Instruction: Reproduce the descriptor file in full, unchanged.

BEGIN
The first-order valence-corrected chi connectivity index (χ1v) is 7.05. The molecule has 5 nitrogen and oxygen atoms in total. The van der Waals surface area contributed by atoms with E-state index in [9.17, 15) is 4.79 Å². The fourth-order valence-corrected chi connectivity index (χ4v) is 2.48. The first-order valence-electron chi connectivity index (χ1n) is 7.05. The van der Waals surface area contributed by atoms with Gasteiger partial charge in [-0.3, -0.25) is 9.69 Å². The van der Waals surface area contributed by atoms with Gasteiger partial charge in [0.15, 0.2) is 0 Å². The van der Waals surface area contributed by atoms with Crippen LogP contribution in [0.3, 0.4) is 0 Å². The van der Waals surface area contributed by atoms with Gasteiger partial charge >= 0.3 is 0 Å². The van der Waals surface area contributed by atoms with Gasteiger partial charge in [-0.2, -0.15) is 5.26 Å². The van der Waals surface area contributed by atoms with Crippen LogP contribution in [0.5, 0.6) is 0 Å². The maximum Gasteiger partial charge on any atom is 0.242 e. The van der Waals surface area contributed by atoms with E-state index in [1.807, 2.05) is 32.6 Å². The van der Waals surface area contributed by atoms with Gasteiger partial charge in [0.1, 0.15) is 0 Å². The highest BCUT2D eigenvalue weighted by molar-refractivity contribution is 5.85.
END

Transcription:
The first-order valence-corrected chi connectivity index (χ1v) is 7.05. The molecule has 5 nitrogen and oxygen atoms in total. The van der Waals surface area contributed by atoms with E-state index in [9.17, 15) is 4.79 Å². The fourth-order valence-corrected chi connectivity index (χ4v) is 2.48. The first-order valence-electron chi connectivity index (χ1n) is 7.05. The van der Waals surface area contributed by atoms with Gasteiger partial charge in [-0.3, -0.25) is 9.69 Å². The van der Waals surface area contributed by atoms with Gasteiger partial charge in [0.15, 0.2) is 0 Å². The van der Waals surface area contributed by atoms with Crippen LogP contribution in [0.3, 0.4) is 0 Å². The van der Waals surface area contributed by atoms with Gasteiger partial charge >= 0.3 is 0 Å². The van der Waals surface area contributed by atoms with Gasteiger partial charge in [-0.2, -0.15) is 5.26 Å². The van der Waals surface area contributed by atoms with Crippen LogP contribution in [0.5, 0.6) is 0 Å². The maximum Gasteiger partial charge on any atom is 0.242 e. The van der Waals surface area contributed by atoms with E-state index in [1.807, 2.05) is 32.6 Å². The van der Waals surface area contributed by atoms with Gasteiger partial charge in [0.1, 0.15) is 0 Å². The highest BCUT2D eigenvalue weighted by molar-refractivity contribution is 5.85.